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*• celling the prophets in virtue. This, he ** fays, the apostles taught, perverting the "fense of the sacred scriptures, but that *' those who came after them made a God of «* Christ, who was not God*." It appears also from Eufebius's answer to Marcellus, that he also charged his opponents with holding a new doctrine, and scrupled not to call that doctrine heresy f.

The first argument of Eusebius is, that the sacred scriptures are against the Unitarians. This, however, is a matter of opinion, in which he might be, and I doubt not was, mistaken. He then mentions the writings of some persons who held the doctrines of the pre-existence and divinity of Christ, viz. Justin, Miltiades, Tatian, and

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Clemens. Clemens. But of these Justin was the oldest, and it is not denied that he did hold those doctrines, being probably the first who advanced them. Who the Clemens is that he mentions, he does not fay j but had it been Clemens Romanus, it is probable that he would have placed him first, the rest being named in the order of time in which they flourished; and besides, there is nothing in the epistle of Clemens that is in the least favourable to those doctrines. Consequently, it must have been Clemens Alexandrinus that he intended, and therefore the highest antiquity of the doctrine of the divinity of Christ that Eufebius could prove, is that of Justin.

Pearson makes no difficulty of contradicting Eufebius in this cafe. His opponent, Mr. Daille, having said, if that account be true, he replies, '* He knew very *' well that, strictly speaking, it was not "true 5 for he knew many others, long "before Theodotus, and not a few even "before Ignatius, who taught the fame "heresy, a catalogue of whom may be seen "in Epiphanius *," and whom he proceeds to mention.

Eusebius's reply to Marcellus's charge of novelty is equally unsatisfactory, as he 'only, in a general way, refers to writings older than those of Origen, in all which he says he found the fame faith -j-.

As to the hymns used by christians, and said by Eufebius to have been from the beginning, no inference can be safely drawn from them, because divinity may be ascribed to persons in very different fenses, and some of them very innocent ones, especially in

* Theodotum novifle rursus pernego. Dallæus ipfe dubitanter hæc proponit, si vera sunt, inquit, quæ Caius, five aliusapud Eufcbium scriptor vetustissinius dicit, Th«>dotum scilicet primum asleruisse Christum fuisse nudum hominem; ipse enim optime novit hæc, si stricte sumantur, vera non efle: novit alios quamplurimos diu ante Theodotum, non paucos etiam ante Ignatium, eandem bærefin promulgasse, quorum catalogus apud Epiphanium legitur. Vindiciæ, lib. 2. cap. 2. p. 24.

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aTTQ&iKvulat . Hk ofSai; agx iiaSiSMxev eiwm mmeioSca rm vuv caqsaiv mo ruv SixSaM.o/^w\i. Contra Marcillum, lib. 1.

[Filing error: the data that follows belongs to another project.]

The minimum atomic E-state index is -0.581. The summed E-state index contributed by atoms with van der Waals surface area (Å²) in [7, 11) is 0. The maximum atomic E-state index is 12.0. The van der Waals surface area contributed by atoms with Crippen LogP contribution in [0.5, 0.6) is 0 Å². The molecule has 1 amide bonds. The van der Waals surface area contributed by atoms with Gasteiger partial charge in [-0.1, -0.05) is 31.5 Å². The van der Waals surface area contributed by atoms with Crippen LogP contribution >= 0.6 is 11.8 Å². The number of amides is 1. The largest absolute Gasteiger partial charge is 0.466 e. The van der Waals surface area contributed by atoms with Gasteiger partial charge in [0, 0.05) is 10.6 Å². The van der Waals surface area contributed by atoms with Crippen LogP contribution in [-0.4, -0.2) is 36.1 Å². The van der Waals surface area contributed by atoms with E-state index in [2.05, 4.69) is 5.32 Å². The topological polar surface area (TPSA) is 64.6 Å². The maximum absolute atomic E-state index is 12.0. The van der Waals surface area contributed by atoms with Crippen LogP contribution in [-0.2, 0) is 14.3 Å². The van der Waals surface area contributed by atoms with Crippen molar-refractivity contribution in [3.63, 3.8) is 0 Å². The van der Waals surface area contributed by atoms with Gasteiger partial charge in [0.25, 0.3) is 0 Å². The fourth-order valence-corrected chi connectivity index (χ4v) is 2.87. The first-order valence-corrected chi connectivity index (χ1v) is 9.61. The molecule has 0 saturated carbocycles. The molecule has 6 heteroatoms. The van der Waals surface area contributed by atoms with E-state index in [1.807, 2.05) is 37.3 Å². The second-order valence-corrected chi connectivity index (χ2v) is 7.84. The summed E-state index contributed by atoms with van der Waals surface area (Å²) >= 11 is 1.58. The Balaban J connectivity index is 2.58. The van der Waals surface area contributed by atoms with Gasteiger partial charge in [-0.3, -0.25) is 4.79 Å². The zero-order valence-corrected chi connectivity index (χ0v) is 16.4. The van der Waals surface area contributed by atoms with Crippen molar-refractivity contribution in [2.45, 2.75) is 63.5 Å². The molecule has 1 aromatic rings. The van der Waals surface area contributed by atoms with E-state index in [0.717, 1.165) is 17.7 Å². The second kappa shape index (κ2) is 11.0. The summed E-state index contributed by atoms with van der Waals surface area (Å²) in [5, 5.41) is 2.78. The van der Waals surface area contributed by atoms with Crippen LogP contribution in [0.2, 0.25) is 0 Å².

p. 20.

the the language of poetry; and as to the antiquity of these hymns, as the historian has not mentioned the age of them, it is very possible, for any thing that appears to the contrary, that they might have been those very hymns which were rejected by Paulus Samosatenlis on account of their novelty.

It is likewise alledged, that Pliny says, that " the christians on a certain day, before ** it was light, met to sing a hymn to Christ •« as to God (or a God) *." But as to this writer, if he had been told that hymns were fung by christians in honour of Christ, being himself a heathen, he would naturally imagine that they were such hymns as had been composed in honour of the heathen gods, who had been men. He would be far from concluding from that circumstance, that Christ was considered by his followers either as the supreme God, or as a pre-existent spirit, the maker of the world under God.

* Affirmabant autem hanc fuisse summam vel culpx suæ, vcl erroris, quod essent suliti stato die, ante lueem convenire; carmenqucCliiisto,quasi dco, dictre. Ef.ist. 97.

SEC

SECTION II.

Of the Excommunication ofTheodotus by ViStor.

npHE argument that is urged with the most plausibility against the antiquity of the Unitarian doctrine, is that which is drawn from the excommunication of Theodotus, by Victor, bishop of Rome, about the year 200; as it may be said, that this bishop, violent as he was, would not have proceeded to the public excommunication of a man whose opinions were not generally obnoxious.

I wish that we had a few more particulars concerning this excommunication of Theodotus, as it is the first of the kind that is mentioned in history. It is to be observed, that it is not Caius, the writer quoted by Eusebius, who fays that he was excommunicated on account of his being an Unitarian, but Eusebius himself*; so that,

* H<rav Se Stoi a/Aipa ©eojbla rn ffxstflsaf fJUx-Mai^ Ts ts^ials em fit/Sops a; efw, Th rolt utimmn. Hist. lib. 5. cap. 21> p. 253.

considering

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